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Old 08-14-2015, 10:27 AM   #1
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Base Plate High Mileage Vehicle?

Hi All,

I have been wrestling with the dilemma of whether to tow 4 down or with a dolly. To be honest, my preference is 4 down, but my car, a 2009 Ford Focus with manual transmission, has 163,000 miles on it. A recent estimate from the local RV dealer put the cost of the base plate and all of the associated hardware (breakaway cable, etc) at $1600.00. My dilemma is whether or not it make sense to invest those funds in a car with that high of mileage or just punt and use a tow dolly?

Thanks for any input.

Rick
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Old 08-14-2015, 10:40 AM   #2
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If you've already got the dolly, yeah, use it. If not, you'll spend at least as much, if not more, buying one.

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Old 08-14-2015, 10:55 AM   #3
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Like Lori said, If you have the dolly, that is going to be the least expensive way to tow.

If not, the dolly is probably still less expensive - if you add a braking system to flat tow. The dolly could have brakes as standard equipment.

Then, there is the question about the next car. What to do when you want to replace the Focus?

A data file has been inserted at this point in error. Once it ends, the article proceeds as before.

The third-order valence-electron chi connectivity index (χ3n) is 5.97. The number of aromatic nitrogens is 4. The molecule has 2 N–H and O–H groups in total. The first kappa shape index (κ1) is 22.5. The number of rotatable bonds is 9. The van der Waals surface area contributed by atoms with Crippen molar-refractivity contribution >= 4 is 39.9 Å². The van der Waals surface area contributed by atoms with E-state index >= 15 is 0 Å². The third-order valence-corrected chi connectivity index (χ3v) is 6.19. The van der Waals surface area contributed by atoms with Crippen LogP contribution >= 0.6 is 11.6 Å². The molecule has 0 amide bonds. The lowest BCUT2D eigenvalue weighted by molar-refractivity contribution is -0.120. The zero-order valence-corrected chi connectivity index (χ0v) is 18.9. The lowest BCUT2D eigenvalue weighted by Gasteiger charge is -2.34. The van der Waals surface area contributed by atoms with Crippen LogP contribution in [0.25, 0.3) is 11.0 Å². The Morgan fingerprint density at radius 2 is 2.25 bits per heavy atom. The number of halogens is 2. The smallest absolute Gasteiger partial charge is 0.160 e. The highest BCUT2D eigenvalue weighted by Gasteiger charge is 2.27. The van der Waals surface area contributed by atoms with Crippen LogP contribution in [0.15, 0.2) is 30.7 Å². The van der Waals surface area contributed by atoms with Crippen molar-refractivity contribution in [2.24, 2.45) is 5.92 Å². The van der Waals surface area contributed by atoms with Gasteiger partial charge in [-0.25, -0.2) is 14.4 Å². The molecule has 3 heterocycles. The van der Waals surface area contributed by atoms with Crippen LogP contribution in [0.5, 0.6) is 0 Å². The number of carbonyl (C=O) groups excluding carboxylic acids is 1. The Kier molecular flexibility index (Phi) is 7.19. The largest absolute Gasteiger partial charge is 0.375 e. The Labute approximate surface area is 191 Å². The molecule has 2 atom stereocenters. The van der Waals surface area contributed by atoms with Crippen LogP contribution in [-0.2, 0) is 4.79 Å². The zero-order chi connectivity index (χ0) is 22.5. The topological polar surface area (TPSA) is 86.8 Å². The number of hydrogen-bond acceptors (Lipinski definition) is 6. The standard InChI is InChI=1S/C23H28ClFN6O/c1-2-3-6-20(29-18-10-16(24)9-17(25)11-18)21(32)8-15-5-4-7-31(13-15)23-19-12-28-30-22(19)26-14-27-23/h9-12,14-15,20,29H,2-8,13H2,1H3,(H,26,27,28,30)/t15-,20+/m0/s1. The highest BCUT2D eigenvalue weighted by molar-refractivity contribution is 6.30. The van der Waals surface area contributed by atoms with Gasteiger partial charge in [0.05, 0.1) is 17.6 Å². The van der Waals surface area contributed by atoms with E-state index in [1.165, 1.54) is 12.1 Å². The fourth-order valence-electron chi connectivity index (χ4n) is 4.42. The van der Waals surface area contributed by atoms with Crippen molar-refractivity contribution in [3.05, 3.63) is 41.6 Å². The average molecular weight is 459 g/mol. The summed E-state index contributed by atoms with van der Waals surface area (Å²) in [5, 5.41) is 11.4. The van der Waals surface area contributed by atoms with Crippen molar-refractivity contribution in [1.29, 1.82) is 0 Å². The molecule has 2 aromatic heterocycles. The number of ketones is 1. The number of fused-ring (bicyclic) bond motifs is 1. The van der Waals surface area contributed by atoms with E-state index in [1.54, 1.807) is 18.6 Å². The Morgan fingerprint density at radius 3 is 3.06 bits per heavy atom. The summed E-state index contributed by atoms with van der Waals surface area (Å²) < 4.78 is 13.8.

With a dolly, you can pick from the VAST majority of cars. Flat towing modern cars restricts you to a much smaller group of available cars. Then you are buying and installing new base plates too.

Which ever you pick, hope you get brakes on the toad. They are not required in many places, but are required in some states and obviously safer.

Best luck
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Old 08-14-2015, 12:41 PM   #4
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On the other hand, only about $350 (plus any dealer labor) is unique to that Focus. That's the price of the base plates, plus labor to install and add a light hook-up. And you can maybe sell the base plate when you no longer need it. Tow bar, safety chains, etc. are all transferrable to a replacement toad. And sell the dolly too. Maybe that changes the arithmetic enough to reach a different decision?

I'm not suggesting that you do change the decision, just giving something to consider.
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Old 08-14-2015, 12:54 PM   #5
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I think it depends on what type of RVing you are going to do. If it is two trips a year snowbirding, then a dolly would work. If you are fulltiming, then towing four down is much more user friendly.
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Old 08-14-2015, 01:37 PM   #6